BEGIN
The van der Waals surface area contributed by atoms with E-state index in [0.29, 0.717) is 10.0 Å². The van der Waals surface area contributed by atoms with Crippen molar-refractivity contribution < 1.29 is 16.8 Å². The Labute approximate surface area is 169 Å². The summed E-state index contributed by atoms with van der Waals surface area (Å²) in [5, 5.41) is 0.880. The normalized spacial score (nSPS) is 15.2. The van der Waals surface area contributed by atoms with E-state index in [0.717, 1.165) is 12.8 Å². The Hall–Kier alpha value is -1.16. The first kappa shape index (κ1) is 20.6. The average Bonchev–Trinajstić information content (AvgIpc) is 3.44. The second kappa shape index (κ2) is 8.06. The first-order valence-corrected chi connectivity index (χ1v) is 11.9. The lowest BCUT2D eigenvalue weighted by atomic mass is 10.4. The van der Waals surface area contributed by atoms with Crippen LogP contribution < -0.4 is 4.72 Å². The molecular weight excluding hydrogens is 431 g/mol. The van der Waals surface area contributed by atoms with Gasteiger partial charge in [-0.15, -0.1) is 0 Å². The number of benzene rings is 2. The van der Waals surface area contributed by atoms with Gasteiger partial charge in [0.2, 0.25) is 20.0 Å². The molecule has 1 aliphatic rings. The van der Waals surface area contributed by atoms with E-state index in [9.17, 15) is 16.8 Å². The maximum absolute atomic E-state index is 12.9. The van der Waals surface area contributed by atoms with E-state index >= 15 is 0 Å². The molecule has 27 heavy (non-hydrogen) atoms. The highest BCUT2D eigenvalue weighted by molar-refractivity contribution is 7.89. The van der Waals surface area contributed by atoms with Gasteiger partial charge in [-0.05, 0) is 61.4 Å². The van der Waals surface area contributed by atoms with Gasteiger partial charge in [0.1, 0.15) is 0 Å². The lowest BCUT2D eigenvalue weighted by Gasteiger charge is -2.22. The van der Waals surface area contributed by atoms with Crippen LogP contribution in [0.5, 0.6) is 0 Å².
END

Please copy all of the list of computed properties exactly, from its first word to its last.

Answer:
The van der Waals surface area contributed by atoms with E-state index in [0.29, 0.717) is 10.0 Å². The van der Waals surface area contributed by atoms with Crippen molar-refractivity contribution < 1.29 is 16.8 Å². The Labute approximate surface area is 169 Å². The summed E-state index contributed by atoms with van der Waals surface area (Å²) in [5, 5.41) is 0.880. The normalized spacial score (nSPS) is 15.2. The van der Waals surface area contributed by atoms with E-state index in [0.717, 1.165) is 12.8 Å². The Hall–Kier alpha value is -1.16. The first kappa shape index (κ1) is 20.6. The average Bonchev–Trinajstić information content (AvgIpc) is 3.44. The second kappa shape index (κ2) is 8.06. The first-order valence-corrected chi connectivity index (χ1v) is 11.9. The lowest BCUT2D eigenvalue weighted by atomic mass is 10.4. The van der Waals surface area contributed by atoms with Crippen LogP contribution < -0.4 is 4.72 Å². The molecular weight excluding hydrogens is 431 g/mol. The van der Waals surface area contributed by atoms with Gasteiger partial charge in [-0.15, -0.1) is 0 Å². The number of benzene rings is 2. The van der Waals surface area contributed by atoms with Gasteiger partial charge in [0.2, 0.25) is 20.0 Å². The molecule has 1 aliphatic rings. The van der Waals surface area contributed by atoms with E-state index in [9.17, 15) is 16.8 Å². The maximum absolute atomic E-state index is 12.9. The van der Waals surface area contributed by atoms with E-state index >= 15 is 0 Å². The molecule has 27 heavy (non-hydrogen) atoms. The highest BCUT2D eigenvalue weighted by molar-refractivity contribution is 7.89. The van der Waals surface area contributed by atoms with Gasteiger partial charge in [-0.05, 0) is 61.4 Å². The van der Waals surface area contributed by atoms with Gasteiger partial charge in [0.1, 0.15) is 0 Å². The lowest BCUT2D eigenvalue weighted by Gasteiger charge is -2.22. The van der Waals surface area contributed by atoms with Crippen LogP contribution in [0.5, 0.6) is 0 Å².